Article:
Judicial panel interviews 8 to succeed Miller as judge

By Bill Felber

An eight-person panel expected by Monday afternoon to identify three finalists for the district judgeship left vacant by the retirement of Judge Paul Miller earlier this month.

The panel, consisting of both attorneys and lay persons and headed by Associate Supreme Court Justice Marla Luckert, interviewed eight candidates for the position Monday. By law, the judicial nominating panel must send the names of two to three of the candidates to Gov. Sam Brownback, who must pick one of the nominees.

That appointment is expected to be announced during the summer. Whoever is selected will join judges David Stutzman and Meryl Wilson on the bench.

The eight candidates, each of whom submitted applications for the position, are: Magistrate Judge William Malcolm, magistrate judge Sheila Hochhauser, Grant Bannister, Amy Bipes, John Bosch, Kendra Lewison, Kassie McEntire, and Phylemon Yau.

Monday’s agenda involved each of the eight making half hour presentations for the judicial selection panel essentially explaining why theirs should be one of names sent forward.

The selection panel included four attorneys — Richard Seaton Jr., Derrick Roberson, Jim Morrison, and Barry Clark. The four non-attorneys are Kyle Bauer, Steven Hargrave, Johanna Lyle, and Steven McMahon.

In their questioning of candidates, selection panelists tended to focus on topics related to experience, familiarity with the 21st judicial district and judicial temperament. Several candidates during the morning session were specifically asked what they knew about Clay County and whether they had ever been involved in a case there. The 21st Judicial District is responsible for cases in both Riley and Clay Counties.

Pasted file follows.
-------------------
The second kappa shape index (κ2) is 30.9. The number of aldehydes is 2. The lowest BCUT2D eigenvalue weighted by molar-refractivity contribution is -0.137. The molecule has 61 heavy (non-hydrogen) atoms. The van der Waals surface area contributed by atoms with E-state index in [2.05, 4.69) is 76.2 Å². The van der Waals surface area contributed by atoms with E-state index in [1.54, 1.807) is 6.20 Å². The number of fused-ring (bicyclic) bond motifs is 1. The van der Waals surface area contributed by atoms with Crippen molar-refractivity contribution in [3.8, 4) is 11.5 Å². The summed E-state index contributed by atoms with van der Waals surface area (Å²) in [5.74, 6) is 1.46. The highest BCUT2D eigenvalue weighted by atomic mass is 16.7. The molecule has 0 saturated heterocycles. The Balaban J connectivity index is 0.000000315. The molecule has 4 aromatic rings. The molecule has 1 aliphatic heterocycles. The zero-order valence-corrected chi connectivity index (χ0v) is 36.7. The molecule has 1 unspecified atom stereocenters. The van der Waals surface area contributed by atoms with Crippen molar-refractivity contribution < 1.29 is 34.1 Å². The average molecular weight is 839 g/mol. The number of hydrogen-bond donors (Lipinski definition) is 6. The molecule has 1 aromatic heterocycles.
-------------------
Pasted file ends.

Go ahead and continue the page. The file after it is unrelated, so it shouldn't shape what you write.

Several questions focused on a 2007 controversy that lead to the removal by voters of a Clay County Judge by a public that perceived him to be soft on repeat offenders. Bannister, the first candidate interviewed, said he hoped that if similar controversies emerged in the district again his performance would prompt the local Bar Association to tell the public, “this is a guy who has performed adequately.”

Another focus of questioning involved gaps in the nominees’ experiences. “There will be thing which I will no be familiar, but will be eager to learn, said Bipes, an attorney in the office of the Staff Judge Advocate at Fort Riley.

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